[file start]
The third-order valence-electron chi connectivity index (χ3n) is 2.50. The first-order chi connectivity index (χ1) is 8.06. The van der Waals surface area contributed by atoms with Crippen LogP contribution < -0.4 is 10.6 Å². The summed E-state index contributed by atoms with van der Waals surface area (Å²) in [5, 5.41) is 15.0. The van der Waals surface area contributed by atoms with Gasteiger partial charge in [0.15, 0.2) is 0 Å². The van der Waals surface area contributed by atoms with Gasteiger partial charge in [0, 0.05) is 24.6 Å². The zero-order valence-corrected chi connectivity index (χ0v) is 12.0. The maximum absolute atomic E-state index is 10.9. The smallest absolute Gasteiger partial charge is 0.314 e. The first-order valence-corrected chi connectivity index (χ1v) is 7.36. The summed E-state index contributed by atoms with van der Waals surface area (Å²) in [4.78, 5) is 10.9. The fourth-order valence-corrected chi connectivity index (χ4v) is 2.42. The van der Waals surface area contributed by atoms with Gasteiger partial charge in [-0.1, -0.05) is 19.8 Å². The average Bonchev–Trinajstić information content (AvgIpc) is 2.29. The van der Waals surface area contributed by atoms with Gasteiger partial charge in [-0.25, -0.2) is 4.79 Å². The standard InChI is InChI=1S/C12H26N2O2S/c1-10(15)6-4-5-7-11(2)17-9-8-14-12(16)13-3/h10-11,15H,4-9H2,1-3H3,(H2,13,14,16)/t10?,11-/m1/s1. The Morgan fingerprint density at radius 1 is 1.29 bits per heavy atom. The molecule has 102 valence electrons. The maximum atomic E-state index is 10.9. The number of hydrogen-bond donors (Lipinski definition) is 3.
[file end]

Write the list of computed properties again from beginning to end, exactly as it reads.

The third-order valence-electron chi connectivity index (χ3n) is 2.50. The first-order chi connectivity index (χ1) is 8.06. The van der Waals surface area contributed by atoms with Crippen LogP contribution < -0.4 is 10.6 Å². The summed E-state index contributed by atoms with van der Waals surface area (Å²) in [5, 5.41) is 15.0. The van der Waals surface area contributed by atoms with Gasteiger partial charge in [0.15, 0.2) is 0 Å². The van der Waals surface area contributed by atoms with Gasteiger partial charge in [0, 0.05) is 24.6 Å². The zero-order valence-corrected chi connectivity index (χ0v) is 12.0. The maximum absolute atomic E-state index is 10.9. The smallest absolute Gasteiger partial charge is 0.314 e. The first-order valence-corrected chi connectivity index (χ1v) is 7.36. The summed E-state index contributed by atoms with van der Waals surface area (Å²) in [4.78, 5) is 10.9. The fourth-order valence-corrected chi connectivity index (χ4v) is 2.42. The van der Waals surface area contributed by atoms with Gasteiger partial charge in [-0.1, -0.05) is 19.8 Å². The average Bonchev–Trinajstić information content (AvgIpc) is 2.29. The van der Waals surface area contributed by atoms with Gasteiger partial charge in [-0.25, -0.2) is 4.79 Å². The standard InChI is InChI=1S/C12H26N2O2S/c1-10(15)6-4-5-7-11(2)17-9-8-14-12(16)13-3/h10-11,15H,4-9H2,1-3H3,(H2,13,14,16)/t10?,11-/m1/s1. The Morgan fingerprint density at radius 1 is 1.29 bits per heavy atom. The molecule has 102 valence electrons. The maximum atomic E-state index is 10.9. The number of hydrogen-bond donors (Lipinski definition) is 3.